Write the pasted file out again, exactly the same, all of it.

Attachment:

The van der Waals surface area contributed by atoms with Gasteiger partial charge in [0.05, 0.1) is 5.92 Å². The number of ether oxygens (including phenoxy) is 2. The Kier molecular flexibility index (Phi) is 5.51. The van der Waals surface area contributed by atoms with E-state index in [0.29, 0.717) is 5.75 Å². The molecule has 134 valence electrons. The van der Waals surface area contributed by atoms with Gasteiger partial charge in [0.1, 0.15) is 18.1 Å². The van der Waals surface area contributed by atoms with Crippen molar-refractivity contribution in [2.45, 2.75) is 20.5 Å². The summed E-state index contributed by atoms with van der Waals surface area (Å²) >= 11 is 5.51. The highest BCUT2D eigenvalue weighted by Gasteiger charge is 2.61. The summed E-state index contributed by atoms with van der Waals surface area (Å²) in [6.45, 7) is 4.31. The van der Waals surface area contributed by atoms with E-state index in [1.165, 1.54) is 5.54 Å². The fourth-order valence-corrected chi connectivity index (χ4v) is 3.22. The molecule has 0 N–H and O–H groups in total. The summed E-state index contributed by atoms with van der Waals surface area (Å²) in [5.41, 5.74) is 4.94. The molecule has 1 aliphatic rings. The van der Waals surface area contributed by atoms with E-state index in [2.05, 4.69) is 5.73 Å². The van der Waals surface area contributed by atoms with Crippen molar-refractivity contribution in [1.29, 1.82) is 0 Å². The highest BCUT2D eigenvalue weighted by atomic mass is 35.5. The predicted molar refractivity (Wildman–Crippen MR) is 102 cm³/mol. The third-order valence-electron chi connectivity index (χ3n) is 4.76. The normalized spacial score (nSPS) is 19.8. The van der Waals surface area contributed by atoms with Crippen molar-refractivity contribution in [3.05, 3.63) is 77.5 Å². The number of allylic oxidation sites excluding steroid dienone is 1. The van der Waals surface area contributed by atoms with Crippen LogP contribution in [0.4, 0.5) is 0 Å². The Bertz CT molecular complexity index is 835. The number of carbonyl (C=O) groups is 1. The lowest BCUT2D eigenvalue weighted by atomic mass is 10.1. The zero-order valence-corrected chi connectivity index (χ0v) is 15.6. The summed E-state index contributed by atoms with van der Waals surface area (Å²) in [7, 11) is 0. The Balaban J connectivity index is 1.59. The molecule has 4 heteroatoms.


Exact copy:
The van der Waals surface area contributed by atoms with Gasteiger partial charge in [0.05, 0.1) is 5.92 Å². The number of ether oxygens (including phenoxy) is 2. The Kier molecular flexibility index (Phi) is 5.51. The van der Waals surface area contributed by atoms with E-state index in [0.29, 0.717) is 5.75 Å². The molecule has 134 valence electrons. The van der Waals surface area contributed by atoms with Gasteiger partial charge in [0.1, 0.15) is 18.1 Å². The van der Waals surface area contributed by atoms with Crippen molar-refractivity contribution in [2.45, 2.75) is 20.5 Å². The summed E-state index contributed by atoms with van der Waals surface area (Å²) >= 11 is 5.51. The highest BCUT2D eigenvalue weighted by Gasteiger charge is 2.61. The summed E-state index contributed by atoms with van der Waals surface area (Å²) in [6.45, 7) is 4.31. The van der Waals surface area contributed by atoms with E-state index in [1.165, 1.54) is 5.54 Å². The fourth-order valence-corrected chi connectivity index (χ4v) is 3.22. The molecule has 0 N–H and O–H groups in total. The summed E-state index contributed by atoms with van der Waals surface area (Å²) in [5.41, 5.74) is 4.94. The molecule has 1 aliphatic rings. The van der Waals surface area contributed by atoms with E-state index in [2.05, 4.69) is 5.73 Å². The van der Waals surface area contributed by atoms with Crippen molar-refractivity contribution in [1.29, 1.82) is 0 Å². The highest BCUT2D eigenvalue weighted by atomic mass is 35.5. The predicted molar refractivity (Wildman–Crippen MR) is 102 cm³/mol. The third-order valence-electron chi connectivity index (χ3n) is 4.76. The normalized spacial score (nSPS) is 19.8. The van der Waals surface area contributed by atoms with Crippen molar-refractivity contribution in [3.05, 3.63) is 77.5 Å². The number of allylic oxidation sites excluding steroid dienone is 1. The van der Waals surface area contributed by atoms with Crippen LogP contribution in [0.4, 0.5) is 0 Å². The Bertz CT molecular complexity index is 835. The number of carbonyl (C=O) groups is 1. The lowest BCUT2D eigenvalue weighted by atomic mass is 10.1. The zero-order valence-corrected chi connectivity index (χ0v) is 15.6. The summed E-state index contributed by atoms with van der Waals surface area (Å²) in [7, 11) is 0. The Balaban J connectivity index is 1.59. The molecule has 4 heteroatoms.